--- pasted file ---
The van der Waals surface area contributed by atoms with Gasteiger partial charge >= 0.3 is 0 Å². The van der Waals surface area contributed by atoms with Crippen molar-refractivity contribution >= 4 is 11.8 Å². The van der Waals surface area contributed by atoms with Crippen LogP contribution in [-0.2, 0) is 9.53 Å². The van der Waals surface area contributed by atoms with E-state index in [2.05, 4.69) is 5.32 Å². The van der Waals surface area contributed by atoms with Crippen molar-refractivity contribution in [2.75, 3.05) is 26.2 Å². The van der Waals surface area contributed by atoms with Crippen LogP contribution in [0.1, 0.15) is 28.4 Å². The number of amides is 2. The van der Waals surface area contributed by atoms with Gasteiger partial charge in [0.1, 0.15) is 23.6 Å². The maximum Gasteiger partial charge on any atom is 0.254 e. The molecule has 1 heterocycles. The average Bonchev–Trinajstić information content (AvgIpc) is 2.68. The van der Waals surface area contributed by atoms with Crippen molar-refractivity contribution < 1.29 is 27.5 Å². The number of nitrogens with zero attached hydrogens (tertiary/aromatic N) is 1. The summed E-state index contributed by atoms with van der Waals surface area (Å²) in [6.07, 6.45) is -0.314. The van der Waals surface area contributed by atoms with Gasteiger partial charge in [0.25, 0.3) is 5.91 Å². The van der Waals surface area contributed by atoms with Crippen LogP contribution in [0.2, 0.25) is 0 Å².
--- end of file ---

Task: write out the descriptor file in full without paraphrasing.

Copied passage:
The van der Waals surface area contributed by atoms with Gasteiger partial charge >= 0.3 is 0 Å². The van der Waals surface area contributed by atoms with Crippen molar-refractivity contribution >= 4 is 11.8 Å². The van der Waals surface area contributed by atoms with Crippen LogP contribution in [-0.2, 0) is 9.53 Å². The van der Waals surface area contributed by atoms with E-state index in [2.05, 4.69) is 5.32 Å². The van der Waals surface area contributed by atoms with Crippen molar-refractivity contribution in [2.75, 3.05) is 26.2 Å². The van der Waals surface area contributed by atoms with Crippen LogP contribution in [0.1, 0.15) is 28.4 Å². The number of amides is 2. The van der Waals surface area contributed by atoms with Gasteiger partial charge in [0.1, 0.15) is 23.6 Å². The maximum Gasteiger partial charge on any atom is 0.254 e. The molecule has 1 heterocycles. The average Bonchev–Trinajstić information content (AvgIpc) is 2.68. The van der Waals surface area contributed by atoms with Crippen molar-refractivity contribution < 1.29 is 27.5 Å². The number of nitrogens with zero attached hydrogens (tertiary/aromatic N) is 1. The summed E-state index contributed by atoms with van der Waals surface area (Å²) in [6.07, 6.45) is -0.314. The van der Waals surface area contributed by atoms with Gasteiger partial charge in [0.25, 0.3) is 5.91 Å². The van der Waals surface area contributed by atoms with Crippen LogP contribution in [0.2, 0.25) is 0 Å².